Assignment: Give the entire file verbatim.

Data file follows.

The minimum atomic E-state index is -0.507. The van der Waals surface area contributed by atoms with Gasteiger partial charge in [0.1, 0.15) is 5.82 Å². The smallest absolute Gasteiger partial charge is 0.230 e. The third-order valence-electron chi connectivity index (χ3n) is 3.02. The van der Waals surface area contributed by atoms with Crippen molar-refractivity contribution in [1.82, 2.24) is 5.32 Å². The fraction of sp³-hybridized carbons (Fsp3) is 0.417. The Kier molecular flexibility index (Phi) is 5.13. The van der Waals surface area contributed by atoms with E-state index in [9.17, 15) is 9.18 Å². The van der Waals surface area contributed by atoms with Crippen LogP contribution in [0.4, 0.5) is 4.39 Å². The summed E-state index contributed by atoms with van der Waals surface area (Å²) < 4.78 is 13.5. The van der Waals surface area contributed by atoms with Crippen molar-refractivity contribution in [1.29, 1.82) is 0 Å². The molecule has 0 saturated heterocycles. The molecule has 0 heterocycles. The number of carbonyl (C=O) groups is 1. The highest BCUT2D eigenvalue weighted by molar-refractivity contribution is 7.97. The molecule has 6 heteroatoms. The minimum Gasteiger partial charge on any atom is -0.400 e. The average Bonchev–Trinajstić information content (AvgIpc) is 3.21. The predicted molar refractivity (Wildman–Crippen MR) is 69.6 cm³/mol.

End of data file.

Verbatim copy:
The minimum atomic E-state index is -0.507. The van der Waals surface area contributed by atoms with Gasteiger partial charge in [0.1, 0.15) is 5.82 Å². The smallest absolute Gasteiger partial charge is 0.230 e. The third-order valence-electron chi connectivity index (χ3n) is 3.02. The van der Waals surface area contributed by atoms with Crippen molar-refractivity contribution in [1.82, 2.24) is 5.32 Å². The fraction of sp³-hybridized carbons (Fsp3) is 0.417. The Kier molecular flexibility index (Phi) is 5.13. The van der Waals surface area contributed by atoms with E-state index in [9.17, 15) is 9.18 Å². The van der Waals surface area contributed by atoms with Crippen LogP contribution in [0.4, 0.5) is 4.39 Å². The summed E-state index contributed by atoms with van der Waals surface area (Å²) < 4.78 is 13.5. The van der Waals surface area contributed by atoms with Crippen molar-refractivity contribution in [1.29, 1.82) is 0 Å². The molecule has 0 saturated heterocycles. The molecule has 0 heterocycles. The number of carbonyl (C=O) groups is 1. The highest BCUT2D eigenvalue weighted by molar-refractivity contribution is 7.97. The molecule has 6 heteroatoms. The minimum Gasteiger partial charge on any atom is -0.400 e. The average Bonchev–Trinajstić information content (AvgIpc) is 3.21. The predicted molar refractivity (Wildman–Crippen MR) is 69.6 cm³/mol.